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Multigenerational Mom Muses on Twin Toddlers & Twenty-Something Daughters

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teaching literature

If Reading Dies our Truths will Die Too

People don’t read much anymore. I’ve known it for a long while, but this year, it’s hit me especially hard because even my AP Lit kids don’t want to read. Even them. They brag to me about never having read a book in high school. To me. Their teacher. And they’re proud of it.

And me, I’m sad about it; damn near sick about it.

I’ve tried and tried to reach them, but they only want to socialize and see what’s on TikTok and Snapchat. They can’t have access to their phones, so they’ve decided I can’t have access to their minds. I’ve used a gazillion approaches, so many projects, so many competitions. They refuse to yield. I refuse to give up. But I am growing desperate. I know what’s at stake.

So, for the month of October, I’m trying a unit filled entirely with short stories we’ll read together in class. A captive audience is a more accessible audience. At least, I hope so.

I plan to hook them with dark and twisty tried-and-trues at first: Edgar Alan Poe’s “The Fall of the House of Usher.” Joyce Carol Oates’ “Where Are You Going? Where Have You Been?” Charlotte Perkins Gilman’s “The Yellow Wallpaper.” Alice Walker’s “The Flowers.” Then a couple of newcomers to add insult to injury: Stephen King’s “Strawberry Spring.” Dantiel Moniz’s “Exotics.”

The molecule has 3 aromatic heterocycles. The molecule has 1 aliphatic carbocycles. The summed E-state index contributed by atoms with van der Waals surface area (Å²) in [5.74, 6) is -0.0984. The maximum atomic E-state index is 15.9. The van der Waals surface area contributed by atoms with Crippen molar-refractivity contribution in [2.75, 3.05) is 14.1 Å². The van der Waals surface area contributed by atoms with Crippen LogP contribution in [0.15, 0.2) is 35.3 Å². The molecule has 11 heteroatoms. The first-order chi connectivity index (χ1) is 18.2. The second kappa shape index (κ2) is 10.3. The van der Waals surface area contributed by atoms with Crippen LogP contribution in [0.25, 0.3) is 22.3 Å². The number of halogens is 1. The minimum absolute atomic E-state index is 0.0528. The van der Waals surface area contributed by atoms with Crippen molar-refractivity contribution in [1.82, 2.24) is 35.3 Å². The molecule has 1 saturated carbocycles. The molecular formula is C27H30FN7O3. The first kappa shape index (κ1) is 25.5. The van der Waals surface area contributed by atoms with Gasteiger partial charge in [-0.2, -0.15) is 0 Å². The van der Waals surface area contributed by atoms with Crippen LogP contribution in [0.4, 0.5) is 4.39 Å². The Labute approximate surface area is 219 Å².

Then, after they’re hooked and horrified, I’ll gut them with Ken Leiu’s “The Paper Menagerie.” (If you haven’t read it yet, read it now. It’s available online. But beware: it’ll leave you sobbing in snot-soaked shirt sleeves.)

Which is my goal: to demonstrate the power of literature so that maybe after I’m through, they’ll get it.

They’ll understand why reading matters. How fiction exists to show us how to live — and how not to live. How fiction shows us our truths — the good, the bad, and the ugly — inside our hearts.

But if reading dies, then good fiction, truth-telling fiction, will cease to exist and we’ll be left with the fictions of Instagram, snapchat and tiktok — the fiction that teaches nothing but falsehoods through filtered, fragments, all the real sliced away from the reels. Illusion masquerading as life.

If reading is lost… we will be lost.

I believe this much to be true.

Kids Hate Language Arts. Can Reading and Writing be Resuscitated?

I have a passion for teaching English to high schoolers. A passion for seeing kids learn, seeing kids’ faces light up with understanding and excitement. Sadly, I see that light diminishing more with each passing year.

This week begins my 18th year of teaching English to secondary students. And every year, fewer and fewer students love to read. Heck, let’s get rid of the phrase “love to” and state the facts: Every year, fewer and fewer students read. Anything.

Or I guess I should qualify that statement — kids do read a little. And by a little, I mean memes. They’ll read something if it’s shorter than a sentence. And is paired with an image.

And they write that way too. Sentences are overrated. They want fragments, abbreviations, and emojis. That’s how kids communicate these days.

Which means my subject matter — literature and composition — is rapidly dying. It’s very nearly dead — and almost universally despised by my students. So I have a hard task in front of me, trying to save something most kids would love to see buried and gone.